Sunday, March 15, 2009

Configuring Ubuntu's firewall

Ubuntu comes bundled with a firewall but it is not enabled by default. Since the Ubuntu project prides itself on being the Linux for everyone, the included firewall is intended to be uncomplicated and relatively easy to use. It is called ufw, which stands for "uncomplicated firewall." Getting it up and running is simple enough; turn it on with:
sudo ufw enable
This turns the firewall on and sets it to activate at boot. To turn it back off, swich the keyword enable for disable. This firewall is based upon rules. You set rules to either allow or deny services or ports. To enable a service, like SSH, for example, enter this command:
sudo ufw allow ssh
To explicitly deny a service, switch the allow keyword for deny. To remove this rule, type:
sudo ufw delete allow ssh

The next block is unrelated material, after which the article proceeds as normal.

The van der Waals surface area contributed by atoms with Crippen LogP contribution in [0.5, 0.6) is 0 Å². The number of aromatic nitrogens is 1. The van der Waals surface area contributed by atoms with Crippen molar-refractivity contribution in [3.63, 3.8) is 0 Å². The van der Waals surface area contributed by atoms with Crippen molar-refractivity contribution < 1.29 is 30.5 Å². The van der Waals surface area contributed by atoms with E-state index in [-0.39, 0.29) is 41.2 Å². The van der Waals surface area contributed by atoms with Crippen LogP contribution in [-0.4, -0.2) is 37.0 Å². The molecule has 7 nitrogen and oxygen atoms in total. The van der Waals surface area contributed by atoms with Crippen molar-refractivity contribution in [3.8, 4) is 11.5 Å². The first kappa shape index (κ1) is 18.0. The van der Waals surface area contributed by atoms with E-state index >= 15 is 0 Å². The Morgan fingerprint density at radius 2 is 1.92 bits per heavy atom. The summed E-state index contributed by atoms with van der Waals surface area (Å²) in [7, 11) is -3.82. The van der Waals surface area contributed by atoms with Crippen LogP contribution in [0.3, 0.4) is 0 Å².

To explicitly allow a specific port:
sudo ufw allow [port]
You can optionally specify the protocol to allow following the port number. For example, to allow TCP connections on port 231 you would type:
sudo ufw allow 231/tcp
To set the default behavior for services and ports that have do not have explicit rules:
sudo ufw default deny
If you wish to allow connections by default, switch the deny keyword for allow. You can check the status of the firewall and the existing rules with:
ufw status
These might be some other useful services to enable:
  • mysql (database included as part of the LAMP stack)
  • www (allows connections to your webserver)
  • microsoft-ds (Windows file sharing a.k.a. Samba)
A listing of services you can specify by name is located at "/etc/services". If the service you're looking for isn't listed there, a pretty complete list of services and the ports they use is available here.

When configuring your firewall, general rule of thumb is to make it as restrictive as possible. That means to only open those ports you have to and other keep the system locked down. For this reason the default behavior on my firewall is to deny all connections except for those that are explicitly allowed.

If you are interested in a firewall with a GUI, you may find this article to be helpful.

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